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GMIT probe ‘raised more questions than answers’



The chairman of Public Accounts Committee (PAC) has agreed to probe further the expenditure of €436,000 by Galway Mayo Institute of Technology (GMIT) on a plagiarism investigation.

Fianna Fáil TD, John McGuinness said it was “incredible” in terms of “governance and money” how some €460,000 was spent by GMIT on an investigation of one incident of plagiarism at the Dublin Road college. Deputy McGuinness said it warranted further investigation by PAC and he agreed to return to the matter at another sitting.

The issue was raised at PAC by Galway East TD, Paul Connaughton Junior, alumni of the college.

The Fine Gael Deputy said the correspondence received by the PAC from the Higher Education Authority about the expenditure by GMIT “raised more questions than it answers”.

He requested the PAC would return to look at the matter again and tease out the issues.

According to correspondence presented to PAC, it cost €1,500 per day for the two investigators, said Deputy Connaughton. “I doubt Sherlock Holmes would have cost that much,” he said.

Speaking at the PAC Dáil committee, he added: “There is no conclusion in sight and the review could continue like a runaway train. The last point was that there was an argument between the investigators that required further legal action between the two of them before the report could be published. That was also an extra cost on the taxpayer.”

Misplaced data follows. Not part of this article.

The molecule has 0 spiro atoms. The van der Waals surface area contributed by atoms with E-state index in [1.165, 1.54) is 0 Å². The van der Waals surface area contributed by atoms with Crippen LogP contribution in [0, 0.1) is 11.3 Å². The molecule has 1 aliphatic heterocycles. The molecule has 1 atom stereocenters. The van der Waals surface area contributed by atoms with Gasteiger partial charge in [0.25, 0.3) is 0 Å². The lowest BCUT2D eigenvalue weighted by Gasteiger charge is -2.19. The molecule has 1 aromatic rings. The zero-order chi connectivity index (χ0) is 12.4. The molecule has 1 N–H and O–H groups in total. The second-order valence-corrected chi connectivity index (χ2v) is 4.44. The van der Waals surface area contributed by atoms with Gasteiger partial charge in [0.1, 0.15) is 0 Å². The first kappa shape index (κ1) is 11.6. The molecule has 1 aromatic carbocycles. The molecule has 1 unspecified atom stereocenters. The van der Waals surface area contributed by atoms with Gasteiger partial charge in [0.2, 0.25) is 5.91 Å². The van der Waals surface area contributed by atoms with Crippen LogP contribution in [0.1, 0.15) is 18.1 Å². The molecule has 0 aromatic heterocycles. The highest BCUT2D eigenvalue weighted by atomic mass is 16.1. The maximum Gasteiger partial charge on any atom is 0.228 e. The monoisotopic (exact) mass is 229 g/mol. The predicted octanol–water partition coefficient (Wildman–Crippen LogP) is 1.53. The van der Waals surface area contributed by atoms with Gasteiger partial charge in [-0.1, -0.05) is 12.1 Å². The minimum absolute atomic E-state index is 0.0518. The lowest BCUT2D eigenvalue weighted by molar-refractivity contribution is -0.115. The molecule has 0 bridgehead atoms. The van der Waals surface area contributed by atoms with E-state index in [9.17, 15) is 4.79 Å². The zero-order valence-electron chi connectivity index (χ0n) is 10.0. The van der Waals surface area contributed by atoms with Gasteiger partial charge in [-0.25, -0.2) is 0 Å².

He said the report received by members of the PAC raises many questions about the expenditure of money by GMIT. He said that officials from the Department of Education, Higher Education Authority and GMIT would have to come in and “explain it again and to give some detail”.

Deputy Connaughton said: “How did they come up with the €1,500? Why there was no interim report? Why was there no deadline? At the very end (of the report) it states that the college’s procedures for dealing with plagiarism were fit for purpose. It cost us €436,000 to find that out. So many more questions need to be asked about this.”

The chairman of the PAC agreed and promised that the committee would return to the issue of governance and expenditure of money at GMIT in relation to the plagiarism investigation. PAC members hope to return to the GMIT issue before the summer recess.